Under this interpretation, Hamlet can be viewed as dramatizing The Crucifixion of Christopher Marlowe. Hamlet is portrayed as a redeeming figure, who’s come at a moment when “time is out of joint” and laments that he has been sent to “set it right”. Marlowe was twenty-nine when he died, but he was in his thirtieth year, as is Hamlet, who is an intellectual and a scholar, as was Marlowe. Hamlet assumes the guise of a playwright when composing lines for and directing the actors in The Mousetrap. This scene, in all likelihood, represents Emilia’s memories of Marlowe directing his players in Doctor Faustus, which was first performed in 1592. Hamlet becomes a very real threat to Claudius with the murder of Polonius, and treats his mother with disrespect over her role in his father’s murder. Marlowe’s atheism would have been viewed as a threat to a monarchy which, via the “divine right of sovereigns” derived its authority directly from God. If there was no God, the crown had no authority and such a view could not be allowed to go unpunished.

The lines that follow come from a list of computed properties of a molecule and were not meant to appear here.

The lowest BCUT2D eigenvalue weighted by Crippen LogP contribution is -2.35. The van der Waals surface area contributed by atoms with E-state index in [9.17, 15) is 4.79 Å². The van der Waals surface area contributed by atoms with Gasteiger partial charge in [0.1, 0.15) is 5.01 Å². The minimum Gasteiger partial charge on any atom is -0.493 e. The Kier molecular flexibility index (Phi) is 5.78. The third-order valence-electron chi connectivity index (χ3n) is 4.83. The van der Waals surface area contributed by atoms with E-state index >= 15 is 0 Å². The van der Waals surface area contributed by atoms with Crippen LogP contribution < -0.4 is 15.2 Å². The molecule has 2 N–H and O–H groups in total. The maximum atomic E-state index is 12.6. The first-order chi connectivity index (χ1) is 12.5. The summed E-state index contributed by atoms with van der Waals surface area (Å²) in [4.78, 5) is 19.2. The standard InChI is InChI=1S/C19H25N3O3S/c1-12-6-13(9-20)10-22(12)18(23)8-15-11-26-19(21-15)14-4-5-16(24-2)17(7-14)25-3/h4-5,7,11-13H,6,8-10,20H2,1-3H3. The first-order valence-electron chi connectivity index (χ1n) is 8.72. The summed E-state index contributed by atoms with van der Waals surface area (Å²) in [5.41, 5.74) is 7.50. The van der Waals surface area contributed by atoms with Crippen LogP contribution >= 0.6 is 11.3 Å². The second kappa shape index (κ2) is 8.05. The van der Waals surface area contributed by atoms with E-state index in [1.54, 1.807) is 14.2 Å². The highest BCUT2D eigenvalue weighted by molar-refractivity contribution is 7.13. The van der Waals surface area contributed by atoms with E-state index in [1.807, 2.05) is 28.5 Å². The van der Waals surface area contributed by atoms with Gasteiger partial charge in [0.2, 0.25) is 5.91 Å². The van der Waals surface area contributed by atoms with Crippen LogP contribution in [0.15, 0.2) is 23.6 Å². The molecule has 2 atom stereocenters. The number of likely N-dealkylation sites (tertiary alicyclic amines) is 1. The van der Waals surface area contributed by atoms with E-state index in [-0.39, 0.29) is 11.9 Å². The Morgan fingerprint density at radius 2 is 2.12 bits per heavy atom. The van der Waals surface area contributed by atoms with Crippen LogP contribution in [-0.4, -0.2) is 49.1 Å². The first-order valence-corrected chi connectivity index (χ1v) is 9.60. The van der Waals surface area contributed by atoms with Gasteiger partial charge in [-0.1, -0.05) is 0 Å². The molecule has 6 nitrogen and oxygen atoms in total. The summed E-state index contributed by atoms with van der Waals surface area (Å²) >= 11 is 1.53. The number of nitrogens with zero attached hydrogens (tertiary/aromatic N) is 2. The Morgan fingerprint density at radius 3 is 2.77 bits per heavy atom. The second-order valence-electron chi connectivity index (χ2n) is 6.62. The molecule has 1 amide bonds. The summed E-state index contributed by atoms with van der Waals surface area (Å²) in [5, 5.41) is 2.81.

Emphasizing the motif of the dying and resurrected savior within the play, however, Hamlet is allowed to complete his mission naming Fortinbras as his successor, while Marlowe’s life was cut short without fulfilling his early promise. His death, however, gave birth to the playwright Shakespeare, who arose from the quill of the poet Emilia, now free from the restrictions placed by her society upon her by virtue of being a woman.
At the end of the play, Hamlet implores Horatio, his close friend and sole confidante to “tell my story”. Marlowe’s friend and confidante, Emilia Bassano Lanier, memorializes him by crafting Hamlet. Generations since have continued to tell his story.